Genes identify breast cancer risk and may aid prevention
A newly identified set of genes may predict which women are at high risk for getting breast cancer that is sensitive to estrogen and, thus, would be helped by taking drugs to prevent it, reports a new study.

Atypical brain circuits may cause slower gaze shifting in infants who later develop autism
Children who are later diagnosed with autism have subtle but measurable differences in attention as early as 7 months of age.

Drug does not significantly reduce risk of death among patients with severe sepsis
Administration of the drug eritoran to patients with severe sepsis and septic shock failed to demonstrate a significant effect on reducing all-cause 28-day mortality or one-year mortality, compared with placebo, according to a study in the Mar.

IUPUI stem cell research could expand clinical use of regenerative human cells
A biology professor at Indiana University-Purdue University Indianapolis has produced sustainable retinal cells in a lab environment, completely free of additional animal agents.

Risk management in fish: How cichlids prevent their young from being eaten
Adoption is fairly widespread in the animal kingdom, even though this fact would seem to counteract Darwin's theory of evolution, which suggests that animals should raise as many of their own offspring as possible.

Program highlights from the upcoming meeting of the American Physiological Society
APS has programmed some 2,700 scientific abstracts and dozens of symposia for EB 2013.

More career options may explain why fewer women pursue jobs in science and math
Women may be less likely to pursue careers in science and math because they have more career choices, not because they have less ability, according to a new study published in Psychological Science, a journal of the Association for Psychological Science.

New clues in hunt for heredity in type 2 diabetes
Type 2 diabetes has strong hereditary tendencies and the genes we are born with cannot be changed.

Dartmouth researchers invent real time secondhand smoke sensor
Making headway against a major public health threat, Dartmouth College researchers have invented the first ever secondhand tobacco smoke sensor that records data in real time, a new study in the journal Nicotine and Tobacco Research shows.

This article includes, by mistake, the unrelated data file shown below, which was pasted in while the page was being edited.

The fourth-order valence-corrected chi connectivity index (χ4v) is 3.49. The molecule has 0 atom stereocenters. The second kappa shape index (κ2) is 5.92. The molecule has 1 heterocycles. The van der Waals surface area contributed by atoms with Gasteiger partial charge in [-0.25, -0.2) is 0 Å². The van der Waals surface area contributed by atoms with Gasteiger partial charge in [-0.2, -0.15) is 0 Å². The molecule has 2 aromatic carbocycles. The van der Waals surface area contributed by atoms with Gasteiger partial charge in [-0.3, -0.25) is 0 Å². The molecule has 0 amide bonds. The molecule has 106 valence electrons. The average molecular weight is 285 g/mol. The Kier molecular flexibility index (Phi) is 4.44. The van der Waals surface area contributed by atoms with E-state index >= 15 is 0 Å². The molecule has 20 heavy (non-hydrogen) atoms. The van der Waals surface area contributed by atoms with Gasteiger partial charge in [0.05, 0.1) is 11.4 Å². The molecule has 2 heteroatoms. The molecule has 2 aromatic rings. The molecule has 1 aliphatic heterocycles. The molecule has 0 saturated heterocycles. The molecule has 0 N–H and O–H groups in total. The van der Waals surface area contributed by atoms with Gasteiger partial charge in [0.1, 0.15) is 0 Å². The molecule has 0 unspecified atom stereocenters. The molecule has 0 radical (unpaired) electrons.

First of its kind study in Canada looks at who is taking aspirin to prevent heart attack or stroke
A new study out of the Faculty of Medicine & Dentistry shows a large population of healthy people are taking Aspirin to prevent cardiovascular disease, despite the fact that new literature shows it isn't as beneficial as once thought.

Sexually naïve male mice, fathers respond differently to pups
Sexually naive male mice respond differently to the chemical signals emitted by newborn pups than males that have mated and lived with pregnant females, according to a study published March 20 in The Journal of Neuroscience.

3 UH optometry educators earn top honors at eye care convention
The University of Houston College of Optometry was in the spotlight with three of its educators recently taking top honors from the Texas Optometric Association.

Wireless, implanted sensor broadens range of brain research
A compact, self-contained sensor recorded and transmitted brain activity data wirelessly for more than a year in early stage animal tests, according to a study funded by the National Institutes of Health.

High-carb intake in infancy has lifelong effects, UB study finds
Consumption of foods high in carbohydrates immediately after birth programs individuals for lifelong increased weight gain and obesity, a University at Buffalo animal study has found, even if caloric intake is restricted in adulthood for a period of time.

'OzoneMap' app delivering real-time air quality reports
Houstonians have a new tool to help determine air quality in their communities and throughout the greater metropolitan area.

Fewer women pursue jobs in science because they have more career options
Women may be less likely to pursue careers in science -- not because they have less ability -- but because they have more career choices, according to a University of Pittsburgh study published today in Psychological Science.

Immigration reform needs to address access to health care
With comprehensive immigration reform a priority for President Obama and gaining bipartisan and public support, there is a need and an opportunity to consider how the millions of undocumented immigrants should be integrated into our health care system, concludes a new report from The Hastings Center.

'End of men'? Not even close
UC San Diego report on gender in the professions shows that males retain lion's share of power and prestige in post-recession economy

AgedBrainSYSBIO, a medium-scale research initiative against neurodegenerative diseases
A European group of academic laboratories and industrial scientists from SMEs will combine integrative systems biology and comparative genomics for studying human brain aging and/or most common age-related diseases with a special emphasis on late-onset Alzheimer's disease for identifying and validating new molecular targets and biomarkers.

Index on Censorship magazine launches new print edition
To celebrate more than 40 years as the world's most influential free speech magazine, Index on Censorship has launched a new print edition.

Genetic testing may be used to identify BPH patients with increased risk of prostate cancer
Patients with benign prostatic hyperplasia carrying prostate cancer (PCa) a risk alleles are a potential target population for PCa screening and follow-up, according to a study, which was presented yesterday at the 28th Annual EAU Congress in Milan.

Transportation study reveals potential for deep cuts to petroleum use and carbon emissions
The US Department of Energy's National Renewable Energy Laboratory and Argonne National Laboratory today announced the release of the Transportation Energy Futures study, an assessment of avenues to reach deep cuts in petroleum use and greenhouse gas emissions in the transportation sector. is a participant in the Amazon Services LLC Associates Program, an affiliate advertising program designed to provide a means for sites to earn advertising fees by advertising and linking to